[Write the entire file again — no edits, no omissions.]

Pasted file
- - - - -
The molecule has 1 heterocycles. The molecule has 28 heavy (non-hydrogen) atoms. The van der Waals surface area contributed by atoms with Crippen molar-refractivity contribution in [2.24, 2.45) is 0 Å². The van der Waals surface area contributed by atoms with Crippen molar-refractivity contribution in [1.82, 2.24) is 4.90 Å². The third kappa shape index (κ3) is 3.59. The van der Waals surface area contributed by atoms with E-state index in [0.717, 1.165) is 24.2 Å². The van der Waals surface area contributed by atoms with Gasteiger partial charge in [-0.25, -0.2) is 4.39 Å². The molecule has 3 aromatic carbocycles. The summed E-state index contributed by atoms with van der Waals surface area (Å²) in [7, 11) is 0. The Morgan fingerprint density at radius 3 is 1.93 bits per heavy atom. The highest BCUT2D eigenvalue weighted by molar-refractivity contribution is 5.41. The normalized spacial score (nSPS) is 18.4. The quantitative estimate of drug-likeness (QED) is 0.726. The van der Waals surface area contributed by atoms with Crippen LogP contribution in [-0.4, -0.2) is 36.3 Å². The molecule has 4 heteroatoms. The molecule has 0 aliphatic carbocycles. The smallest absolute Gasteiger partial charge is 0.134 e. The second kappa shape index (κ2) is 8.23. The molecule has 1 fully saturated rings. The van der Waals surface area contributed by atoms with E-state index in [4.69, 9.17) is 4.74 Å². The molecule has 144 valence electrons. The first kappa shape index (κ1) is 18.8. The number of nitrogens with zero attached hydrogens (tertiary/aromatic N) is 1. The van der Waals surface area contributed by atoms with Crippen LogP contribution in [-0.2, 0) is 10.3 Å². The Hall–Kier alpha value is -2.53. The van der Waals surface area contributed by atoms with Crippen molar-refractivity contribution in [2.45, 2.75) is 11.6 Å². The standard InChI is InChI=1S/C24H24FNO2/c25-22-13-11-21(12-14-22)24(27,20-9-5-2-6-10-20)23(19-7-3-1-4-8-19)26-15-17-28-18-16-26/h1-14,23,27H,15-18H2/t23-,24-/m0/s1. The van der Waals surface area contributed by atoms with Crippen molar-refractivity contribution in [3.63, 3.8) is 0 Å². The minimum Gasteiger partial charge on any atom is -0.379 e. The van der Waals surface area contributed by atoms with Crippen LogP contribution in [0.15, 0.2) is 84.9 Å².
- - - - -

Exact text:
The molecule has 1 heterocycles. The molecule has 28 heavy (non-hydrogen) atoms. The van der Waals surface area contributed by atoms with Crippen molar-refractivity contribution in [2.24, 2.45) is 0 Å². The van der Waals surface area contributed by atoms with Crippen molar-refractivity contribution in [1.82, 2.24) is 4.90 Å². The third kappa shape index (κ3) is 3.59. The van der Waals surface area contributed by atoms with E-state index in [0.717, 1.165) is 24.2 Å². The van der Waals surface area contributed by atoms with Gasteiger partial charge in [-0.25, -0.2) is 4.39 Å². The molecule has 3 aromatic carbocycles. The summed E-state index contributed by atoms with van der Waals surface area (Å²) in [7, 11) is 0. The Morgan fingerprint density at radius 3 is 1.93 bits per heavy atom. The highest BCUT2D eigenvalue weighted by molar-refractivity contribution is 5.41. The normalized spacial score (nSPS) is 18.4. The quantitative estimate of drug-likeness (QED) is 0.726. The van der Waals surface area contributed by atoms with Crippen LogP contribution in [-0.4, -0.2) is 36.3 Å². The molecule has 4 heteroatoms. The molecule has 0 aliphatic carbocycles. The smallest absolute Gasteiger partial charge is 0.134 e. The second kappa shape index (κ2) is 8.23. The molecule has 1 fully saturated rings. The van der Waals surface area contributed by atoms with E-state index in [4.69, 9.17) is 4.74 Å². The molecule has 144 valence electrons. The first kappa shape index (κ1) is 18.8. The number of nitrogens with zero attached hydrogens (tertiary/aromatic N) is 1. The van der Waals surface area contributed by atoms with Crippen LogP contribution in [-0.2, 0) is 10.3 Å². The Hall–Kier alpha value is -2.53. The van der Waals surface area contributed by atoms with Crippen molar-refractivity contribution in [2.45, 2.75) is 11.6 Å². The standard InChI is InChI=1S/C24H24FNO2/c25-22-13-11-21(12-14-22)24(27,20-9-5-2-6-10-20)23(19-7-3-1-4-8-19)26-15-17-28-18-16-26/h1-14,23,27H,15-18H2/t23-,24-/m0/s1. The van der Waals surface area contributed by atoms with Crippen molar-refractivity contribution in [3.63, 3.8) is 0 Å². The minimum Gasteiger partial charge on any atom is -0.379 e. The van der Waals surface area contributed by atoms with Crippen LogP contribution in [0.15, 0.2) is 84.9 Å².